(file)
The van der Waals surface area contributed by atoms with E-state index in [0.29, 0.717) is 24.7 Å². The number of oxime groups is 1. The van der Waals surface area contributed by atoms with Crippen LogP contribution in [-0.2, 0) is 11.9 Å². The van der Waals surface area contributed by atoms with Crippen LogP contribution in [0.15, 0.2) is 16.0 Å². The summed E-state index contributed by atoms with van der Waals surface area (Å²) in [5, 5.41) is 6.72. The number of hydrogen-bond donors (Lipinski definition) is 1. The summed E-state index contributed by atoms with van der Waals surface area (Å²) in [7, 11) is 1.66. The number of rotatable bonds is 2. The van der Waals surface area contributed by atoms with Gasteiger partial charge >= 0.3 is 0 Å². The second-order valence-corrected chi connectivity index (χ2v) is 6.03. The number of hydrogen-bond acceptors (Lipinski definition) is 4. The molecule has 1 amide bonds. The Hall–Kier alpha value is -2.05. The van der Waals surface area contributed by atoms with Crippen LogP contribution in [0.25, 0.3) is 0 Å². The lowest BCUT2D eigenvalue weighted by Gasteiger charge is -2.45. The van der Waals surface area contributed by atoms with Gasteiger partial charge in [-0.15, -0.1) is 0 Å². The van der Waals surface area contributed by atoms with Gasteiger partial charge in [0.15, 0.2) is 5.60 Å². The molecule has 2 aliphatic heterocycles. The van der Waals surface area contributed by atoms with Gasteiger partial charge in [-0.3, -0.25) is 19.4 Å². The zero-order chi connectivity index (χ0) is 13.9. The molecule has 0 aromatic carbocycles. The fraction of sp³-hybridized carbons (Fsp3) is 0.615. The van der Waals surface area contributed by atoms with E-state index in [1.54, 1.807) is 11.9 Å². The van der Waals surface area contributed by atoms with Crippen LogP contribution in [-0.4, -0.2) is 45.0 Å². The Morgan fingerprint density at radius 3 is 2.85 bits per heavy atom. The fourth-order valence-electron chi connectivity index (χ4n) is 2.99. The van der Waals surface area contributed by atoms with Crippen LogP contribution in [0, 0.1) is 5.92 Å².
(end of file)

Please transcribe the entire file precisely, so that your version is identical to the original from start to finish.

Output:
The van der Waals surface area contributed by atoms with E-state index in [0.29, 0.717) is 24.7 Å². The number of oxime groups is 1. The van der Waals surface area contributed by atoms with Crippen LogP contribution in [-0.2, 0) is 11.9 Å². The van der Waals surface area contributed by atoms with Crippen LogP contribution in [0.15, 0.2) is 16.0 Å². The summed E-state index contributed by atoms with van der Waals surface area (Å²) in [5, 5.41) is 6.72. The number of hydrogen-bond donors (Lipinski definition) is 1. The summed E-state index contributed by atoms with van der Waals surface area (Å²) in [7, 11) is 1.66. The number of rotatable bonds is 2. The van der Waals surface area contributed by atoms with Gasteiger partial charge >= 0.3 is 0 Å². The second-order valence-corrected chi connectivity index (χ2v) is 6.03. The number of hydrogen-bond acceptors (Lipinski definition) is 4. The molecule has 1 amide bonds. The Hall–Kier alpha value is -2.05. The van der Waals surface area contributed by atoms with Crippen LogP contribution in [0.25, 0.3) is 0 Å². The lowest BCUT2D eigenvalue weighted by Gasteiger charge is -2.45. The van der Waals surface area contributed by atoms with Gasteiger partial charge in [-0.15, -0.1) is 0 Å². The van der Waals surface area contributed by atoms with Gasteiger partial charge in [0.15, 0.2) is 5.60 Å². The molecule has 2 aliphatic heterocycles. The van der Waals surface area contributed by atoms with Gasteiger partial charge in [-0.3, -0.25) is 19.4 Å². The zero-order chi connectivity index (χ0) is 13.9. The molecule has 0 aromatic carbocycles. The fraction of sp³-hybridized carbons (Fsp3) is 0.615. The van der Waals surface area contributed by atoms with E-state index in [1.54, 1.807) is 11.9 Å². The van der Waals surface area contributed by atoms with Crippen LogP contribution in [-0.4, -0.2) is 45.0 Å². The Morgan fingerprint density at radius 3 is 2.85 bits per heavy atom. The fourth-order valence-electron chi connectivity index (χ4n) is 2.99. The van der Waals surface area contributed by atoms with Crippen LogP contribution in [0, 0.1) is 5.92 Å².